The return of Crispy Ambulance to full activity -- much like that of fellow Manchester cult act the Chameleons -- was heralded first by live work and then a surprisingly worthy studio album. After so many "reunions" have proven to be mere sops or time killers, Scissorgun is one of those rarities, a studio effort that stands up to the earlier days with respect. With production help from 808 State member and longtime fan Graham Massey, continuing his partnership with the band from the Accessory After the Fact concert document, the quartet tackles a set of songs with the same nervous, dark energy that characterized its best work at the start of the '80s. Hempsall's singing is still roughly powerful but a bit clearer and more conventionally tuneful, all without sounding like he's interested in well-crafted pub rock or any similar abomination. Davenport's guitar work reworks the epic aspirations of post-punk-era guitar brilliantly, while the Darbyshire/Madeley rhythm section has a bite and impact Steve Albini could easily appreciate. Overall, Scissorgun has a good live sound to it, whether it's the crisp delicacy of the cymbals leading into the brawling drum punch on "Loupgarou," the truly beautiful and majestic guitar on "Heatwave," or much more besides. The opening surge of "Step Up!," pulsing bass loops and gentle bells contributing to the direct flow of the song, starts everything off on the right foot, and it continues from there in fine fashion. The tribal rhythms and sharp singing on "Re-Animator" and the fierce all-around performance on "End Game" find the band readily recapturing its earlier spirit without simply rewriting the past, while "Parallax" almost finds Crispy Ambulance trying its version of power pop, though very much on the band's own particular terms. More bands half Crispy Ambulance's age should sound so alive -- and so willing to end an album with an obscure, obscene Jerry Lewis sample.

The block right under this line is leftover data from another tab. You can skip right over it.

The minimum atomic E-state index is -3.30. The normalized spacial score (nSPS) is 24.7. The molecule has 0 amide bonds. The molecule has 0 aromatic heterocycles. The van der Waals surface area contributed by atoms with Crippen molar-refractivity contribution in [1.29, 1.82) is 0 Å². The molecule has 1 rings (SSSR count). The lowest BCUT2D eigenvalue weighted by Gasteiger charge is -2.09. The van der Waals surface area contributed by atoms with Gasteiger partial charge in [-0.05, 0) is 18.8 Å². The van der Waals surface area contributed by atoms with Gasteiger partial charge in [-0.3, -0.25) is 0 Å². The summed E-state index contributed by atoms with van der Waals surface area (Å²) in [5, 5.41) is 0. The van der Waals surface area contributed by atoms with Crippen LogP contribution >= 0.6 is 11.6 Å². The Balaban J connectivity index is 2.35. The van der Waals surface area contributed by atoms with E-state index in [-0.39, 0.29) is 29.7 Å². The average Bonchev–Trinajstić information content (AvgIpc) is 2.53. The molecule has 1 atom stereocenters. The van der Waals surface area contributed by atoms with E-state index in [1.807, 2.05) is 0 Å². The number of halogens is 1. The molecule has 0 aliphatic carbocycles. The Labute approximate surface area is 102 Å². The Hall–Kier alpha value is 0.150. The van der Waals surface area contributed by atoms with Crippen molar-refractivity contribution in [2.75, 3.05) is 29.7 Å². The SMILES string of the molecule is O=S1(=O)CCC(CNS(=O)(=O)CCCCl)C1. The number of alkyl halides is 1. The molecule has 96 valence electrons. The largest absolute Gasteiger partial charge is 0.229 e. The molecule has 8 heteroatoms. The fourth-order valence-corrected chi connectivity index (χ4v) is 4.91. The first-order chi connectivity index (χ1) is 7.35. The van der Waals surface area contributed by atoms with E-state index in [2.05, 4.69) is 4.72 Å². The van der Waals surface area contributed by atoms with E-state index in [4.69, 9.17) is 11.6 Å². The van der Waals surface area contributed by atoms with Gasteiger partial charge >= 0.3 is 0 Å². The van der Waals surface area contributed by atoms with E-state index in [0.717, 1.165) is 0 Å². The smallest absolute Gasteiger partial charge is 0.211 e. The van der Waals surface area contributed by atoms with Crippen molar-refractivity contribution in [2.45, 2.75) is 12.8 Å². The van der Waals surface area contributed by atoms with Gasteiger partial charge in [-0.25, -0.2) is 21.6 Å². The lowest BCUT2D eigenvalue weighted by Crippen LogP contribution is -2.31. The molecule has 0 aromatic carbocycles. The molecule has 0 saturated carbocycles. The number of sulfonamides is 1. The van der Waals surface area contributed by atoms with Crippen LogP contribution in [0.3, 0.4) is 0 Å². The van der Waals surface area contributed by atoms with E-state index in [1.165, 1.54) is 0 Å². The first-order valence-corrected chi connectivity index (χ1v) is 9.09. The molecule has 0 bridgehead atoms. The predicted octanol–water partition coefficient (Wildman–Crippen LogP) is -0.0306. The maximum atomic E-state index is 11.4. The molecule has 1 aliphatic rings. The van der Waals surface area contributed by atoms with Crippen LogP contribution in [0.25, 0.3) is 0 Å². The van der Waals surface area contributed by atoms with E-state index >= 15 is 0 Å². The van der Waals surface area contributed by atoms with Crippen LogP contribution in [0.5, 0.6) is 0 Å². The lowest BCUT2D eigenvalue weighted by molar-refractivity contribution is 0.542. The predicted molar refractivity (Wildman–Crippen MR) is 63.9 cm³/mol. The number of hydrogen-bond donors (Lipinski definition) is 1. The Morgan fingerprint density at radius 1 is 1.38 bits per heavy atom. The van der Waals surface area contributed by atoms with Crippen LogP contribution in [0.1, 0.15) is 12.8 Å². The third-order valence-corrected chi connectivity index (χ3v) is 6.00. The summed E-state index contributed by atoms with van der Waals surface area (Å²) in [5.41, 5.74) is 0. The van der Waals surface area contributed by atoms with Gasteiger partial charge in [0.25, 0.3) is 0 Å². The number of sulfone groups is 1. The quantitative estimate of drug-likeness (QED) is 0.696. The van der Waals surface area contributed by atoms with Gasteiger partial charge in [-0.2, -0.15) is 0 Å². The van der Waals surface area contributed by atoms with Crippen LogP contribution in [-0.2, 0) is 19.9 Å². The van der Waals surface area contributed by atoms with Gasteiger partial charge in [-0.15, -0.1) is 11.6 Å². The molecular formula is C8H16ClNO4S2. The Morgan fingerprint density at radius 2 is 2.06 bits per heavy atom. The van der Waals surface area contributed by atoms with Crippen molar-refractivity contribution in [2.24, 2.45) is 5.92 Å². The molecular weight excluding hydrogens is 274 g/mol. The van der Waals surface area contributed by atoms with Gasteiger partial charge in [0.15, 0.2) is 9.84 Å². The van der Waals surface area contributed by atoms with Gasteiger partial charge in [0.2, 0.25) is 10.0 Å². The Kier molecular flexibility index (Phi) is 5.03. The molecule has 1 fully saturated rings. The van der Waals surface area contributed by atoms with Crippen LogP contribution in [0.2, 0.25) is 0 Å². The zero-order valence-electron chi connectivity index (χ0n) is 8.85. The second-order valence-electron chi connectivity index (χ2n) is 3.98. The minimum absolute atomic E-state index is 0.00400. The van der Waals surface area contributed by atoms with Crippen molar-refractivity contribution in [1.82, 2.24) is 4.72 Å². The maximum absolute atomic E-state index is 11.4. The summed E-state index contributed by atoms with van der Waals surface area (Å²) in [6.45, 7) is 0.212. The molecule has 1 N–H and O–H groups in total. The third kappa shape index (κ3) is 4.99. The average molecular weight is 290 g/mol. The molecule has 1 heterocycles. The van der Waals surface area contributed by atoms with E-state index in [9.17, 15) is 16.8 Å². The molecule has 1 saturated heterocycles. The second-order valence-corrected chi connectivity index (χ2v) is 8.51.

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AllMusic Review by Ned Raggett